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Hoping someone can assist with the following Oracle 11g REGEXP_SUBSTR as I am having difficulty trying to extract the following strings.

My query is:

SELECT regexp_substr('CN=aTIGERAdmin-Admin, CN=D0902498, CN=ea90045052, CN=aTIGERCall-Admin,', '[^CN=]*\,', 1, rownum) line
 FROM dual
 CONNECT BY LEVEL <= length('CN=aTIGERAdmin-Admin, CN=D0902498, CN=ea90045052, CN=aTIGERCall-Admin,') - 
                     length(REPLACE('CN=aTIGERAdmin-Admin, CN=D0902498, CN=ea90045052, CN=aTIGERCall-Admin,', ',', ''))

From this query, I am having issues trying to match on exact string 'CN=' as from this query, I need the output to appear as follows:

CN=aTIGERAdmin-Admin,
CN=D0902498,
CN=ea90045052,
CN=aTIGERCall-Admin,

And in this format, with the comma at the end.

The way I am doing it at the moment is chopping off the "CN=" but I actually require this part.

Can someone pls assist on the above based on required output.

Thanks.

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2 Answers 2

up vote 5 down vote accepted

I think this will return the resultset you are looking for:

SELECT REGEXP_SUBSTR(d.s,'CN=.*?,', 1, ROWNUM) line
  FROM (SELECT 'CN=aTIGERAdmin-Admin, CN=D0902498, CN=ea90045052, CN=aTIGERCall-Admin,'
        AS s FROM dual) d
CONNECT BY LEVEL <= LENGTH(d.s) - LENGTH(REPLACE(d.s,',',''))

The regular expression trick used here is to specify the ? modifier (following the .*) to make the match "non-greedy". The default match (without the ? modifier) is "greedy" in that it will match as much of the string as possible. In your case, you want the match to end at the first comma found. The intent here is to match literal string 'CN=' followed by any number of characters (zero, one or more) up to the first comma encountered.

This will work in Oracle 10g as well as 11g.

In 11g, the REGEXP_COUNT function can replace your "count of comman" calculation of occurrences.

CONNECT BY LEVEL <= REGEXP_COUNT(d.s,'CN=.*?,')

(BTW... by using a subquery to return the literal string, the literal string only has to be specified once. That makes it much easier to change the string for testing, rather than having to change it in multiple places.)


Addendum:

I can confirm that the comma is included in the returned value. Sample output:

LINE
-----------------------
CN=aTIGERAdmin-Admin,                                                 
CN=D0902498,                                                          
CN=ea90045052,                                                        
CN=aTIGERCall-Admin, 
share|improve this answer
    
thanks @spencer7593 - just want to confirm that your solution also has the comma at the end of each "CN=" string as in my required output above? –  tonsils Jun 25 '12 at 21:43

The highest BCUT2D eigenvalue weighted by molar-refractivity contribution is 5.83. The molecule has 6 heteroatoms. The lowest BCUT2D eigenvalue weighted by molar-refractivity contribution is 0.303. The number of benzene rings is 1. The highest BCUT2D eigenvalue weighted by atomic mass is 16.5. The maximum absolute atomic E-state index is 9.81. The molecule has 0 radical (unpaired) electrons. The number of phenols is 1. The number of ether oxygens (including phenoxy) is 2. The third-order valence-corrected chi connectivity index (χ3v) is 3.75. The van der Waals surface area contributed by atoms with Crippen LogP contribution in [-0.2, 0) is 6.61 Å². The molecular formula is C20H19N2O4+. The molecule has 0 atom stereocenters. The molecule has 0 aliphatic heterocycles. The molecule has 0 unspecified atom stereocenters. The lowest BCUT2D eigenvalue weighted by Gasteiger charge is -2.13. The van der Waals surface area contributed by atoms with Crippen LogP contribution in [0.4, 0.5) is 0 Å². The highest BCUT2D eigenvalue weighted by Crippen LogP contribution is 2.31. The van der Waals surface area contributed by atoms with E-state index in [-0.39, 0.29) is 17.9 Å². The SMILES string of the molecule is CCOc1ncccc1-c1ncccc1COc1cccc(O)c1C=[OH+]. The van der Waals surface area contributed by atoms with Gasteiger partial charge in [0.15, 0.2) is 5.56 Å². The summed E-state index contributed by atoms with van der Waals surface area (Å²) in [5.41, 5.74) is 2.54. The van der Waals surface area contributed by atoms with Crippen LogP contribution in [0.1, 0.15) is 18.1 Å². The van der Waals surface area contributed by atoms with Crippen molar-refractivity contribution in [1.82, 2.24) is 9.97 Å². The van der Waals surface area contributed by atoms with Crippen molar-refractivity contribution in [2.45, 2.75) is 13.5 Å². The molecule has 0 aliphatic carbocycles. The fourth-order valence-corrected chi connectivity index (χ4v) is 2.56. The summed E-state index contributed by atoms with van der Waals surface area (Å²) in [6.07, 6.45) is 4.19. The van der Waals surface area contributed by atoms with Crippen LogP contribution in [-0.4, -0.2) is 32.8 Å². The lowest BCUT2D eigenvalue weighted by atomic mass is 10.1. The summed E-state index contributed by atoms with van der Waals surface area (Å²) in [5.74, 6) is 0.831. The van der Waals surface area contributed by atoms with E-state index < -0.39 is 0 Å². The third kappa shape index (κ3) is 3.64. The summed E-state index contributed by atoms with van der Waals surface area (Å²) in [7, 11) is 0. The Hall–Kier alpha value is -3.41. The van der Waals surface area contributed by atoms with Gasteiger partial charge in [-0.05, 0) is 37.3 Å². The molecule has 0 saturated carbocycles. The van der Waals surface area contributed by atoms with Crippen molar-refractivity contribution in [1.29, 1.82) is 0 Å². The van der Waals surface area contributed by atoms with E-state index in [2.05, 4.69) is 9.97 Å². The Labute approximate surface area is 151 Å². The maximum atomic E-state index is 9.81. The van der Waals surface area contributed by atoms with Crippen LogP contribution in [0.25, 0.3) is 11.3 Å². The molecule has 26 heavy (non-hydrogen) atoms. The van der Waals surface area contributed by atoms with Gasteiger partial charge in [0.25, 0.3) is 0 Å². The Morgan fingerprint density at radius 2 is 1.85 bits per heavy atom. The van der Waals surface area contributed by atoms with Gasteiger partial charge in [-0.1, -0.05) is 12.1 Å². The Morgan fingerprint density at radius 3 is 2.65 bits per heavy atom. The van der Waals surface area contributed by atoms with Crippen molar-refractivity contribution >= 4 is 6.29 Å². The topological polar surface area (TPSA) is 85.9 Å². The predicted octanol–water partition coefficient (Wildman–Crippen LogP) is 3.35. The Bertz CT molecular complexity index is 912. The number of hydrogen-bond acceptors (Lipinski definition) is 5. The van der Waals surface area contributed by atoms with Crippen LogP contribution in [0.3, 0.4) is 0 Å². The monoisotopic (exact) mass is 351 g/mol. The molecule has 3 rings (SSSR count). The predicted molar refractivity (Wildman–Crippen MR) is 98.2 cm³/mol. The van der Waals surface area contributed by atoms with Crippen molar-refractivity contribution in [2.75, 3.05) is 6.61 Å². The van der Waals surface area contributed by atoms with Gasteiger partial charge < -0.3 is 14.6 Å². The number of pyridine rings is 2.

@tonsils: yes, the regular expression does include the trailing comma in the returned values. On Oracle 11g, I would use the REGEXP_COUNT function in place of the "count commas" expression. –  spencer7593 Jun 25 '12 at 21:50
    
Thanks for that. –  tonsils Jun 25 '12 at 23:11
    
Worked great - thanks again. –  tonsils Jun 26 '12 at 0:26

I'm not an LDAP master, but will the regular expression CN=[^,]+ (C, then N, then equals sign, greedily followed by more than one non-comma) work for you?

Also, do you know about REGEXP_COUNT, new in 11g?

SQL> SELECT REGEXP_SUBSTR('CN=aTIGERAdmin-Admin, CN=D0902498, CN=ea90045052, CN=aTIGERCall-Admin,', 'CN=[^,]+', 1, ROWNUM) line
  2   FROM dual
  3   CONNECT BY LEVEL <= REGEXP_COUNT('CN=aTIGERAdmin-Admin, CN=D0902498, CN=ea90045052, CN=aTIGERCall-Admin,', 'CN=[^,]+')
  4  /

LINE
----------------------------------------------------------------------------------------------------
CN=aTIGERAdmin-Admin
CN=D0902498
CN=ea90045052
CN=aTIGERCall-Admin

SQL>
share|improve this answer
    
This doesn't meet the specified requirements, it does not include the trailing comma character, which was requested. This will also return a CN= which is not followed by a comma, which is probably desirable. –  spencer7593 Jun 25 '12 at 19:35
    
OK. Does 'CN=[^,]+,?' as the second argument to REGEXP_SUBSTR/REGEXP_COUNT meet your requirements? –  Tebbe Jun 25 '12 at 20:49
    
I think 'CN=[^,]*,' as a regular expression will work just fine to return the specified resultset. As an oddball corner case, consider the output when the string being searched contains e.g. 'CN=, CN=foo,'. Do we want that 'CN=,' to be returned? This is an example of where the use of the REGEXP_COUNT function (as you recommend) is preferred over getting a count of commas. –  spencer7593 Jun 25 '12 at 21:12

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